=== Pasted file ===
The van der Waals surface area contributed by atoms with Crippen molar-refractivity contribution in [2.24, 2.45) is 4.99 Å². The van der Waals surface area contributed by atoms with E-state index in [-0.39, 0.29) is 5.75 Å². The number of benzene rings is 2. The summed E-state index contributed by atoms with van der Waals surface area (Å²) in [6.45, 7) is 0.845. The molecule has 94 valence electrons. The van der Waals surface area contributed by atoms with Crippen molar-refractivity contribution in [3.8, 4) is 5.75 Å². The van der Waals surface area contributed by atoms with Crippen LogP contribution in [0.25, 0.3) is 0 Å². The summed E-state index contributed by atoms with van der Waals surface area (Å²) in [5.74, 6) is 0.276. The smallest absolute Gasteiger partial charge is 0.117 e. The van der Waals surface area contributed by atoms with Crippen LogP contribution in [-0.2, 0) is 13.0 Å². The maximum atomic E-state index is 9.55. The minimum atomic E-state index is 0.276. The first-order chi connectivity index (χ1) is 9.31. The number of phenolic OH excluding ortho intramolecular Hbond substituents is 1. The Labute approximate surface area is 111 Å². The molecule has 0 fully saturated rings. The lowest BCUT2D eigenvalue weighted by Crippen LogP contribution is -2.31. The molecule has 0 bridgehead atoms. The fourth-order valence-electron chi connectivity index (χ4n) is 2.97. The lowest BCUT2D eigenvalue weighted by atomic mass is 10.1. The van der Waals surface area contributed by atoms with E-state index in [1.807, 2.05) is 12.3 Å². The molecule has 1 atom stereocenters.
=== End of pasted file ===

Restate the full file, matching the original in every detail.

The van der Waals surface area contributed by atoms with Crippen molar-refractivity contribution in [2.24, 2.45) is 4.99 Å². The van der Waals surface area contributed by atoms with E-state index in [-0.39, 0.29) is 5.75 Å². The number of benzene rings is 2. The summed E-state index contributed by atoms with van der Waals surface area (Å²) in [6.45, 7) is 0.845. The molecule has 94 valence electrons. The van der Waals surface area contributed by atoms with Crippen molar-refractivity contribution in [3.8, 4) is 5.75 Å². The van der Waals surface area contributed by atoms with Crippen LogP contribution in [0.25, 0.3) is 0 Å². The summed E-state index contributed by atoms with van der Waals surface area (Å²) in [5.74, 6) is 0.276. The smallest absolute Gasteiger partial charge is 0.117 e. The van der Waals surface area contributed by atoms with Crippen LogP contribution in [-0.2, 0) is 13.0 Å². The maximum atomic E-state index is 9.55. The minimum atomic E-state index is 0.276. The first-order chi connectivity index (χ1) is 9.31. The number of phenolic OH excluding ortho intramolecular Hbond substituents is 1. The Labute approximate surface area is 111 Å². The molecule has 0 fully saturated rings. The lowest BCUT2D eigenvalue weighted by Crippen LogP contribution is -2.31. The molecule has 0 bridgehead atoms. The fourth-order valence-electron chi connectivity index (χ4n) is 2.97. The lowest BCUT2D eigenvalue weighted by atomic mass is 10.1. The van der Waals surface area contributed by atoms with E-state index in [1.807, 2.05) is 12.3 Å². The molecule has 1 atom stereocenters.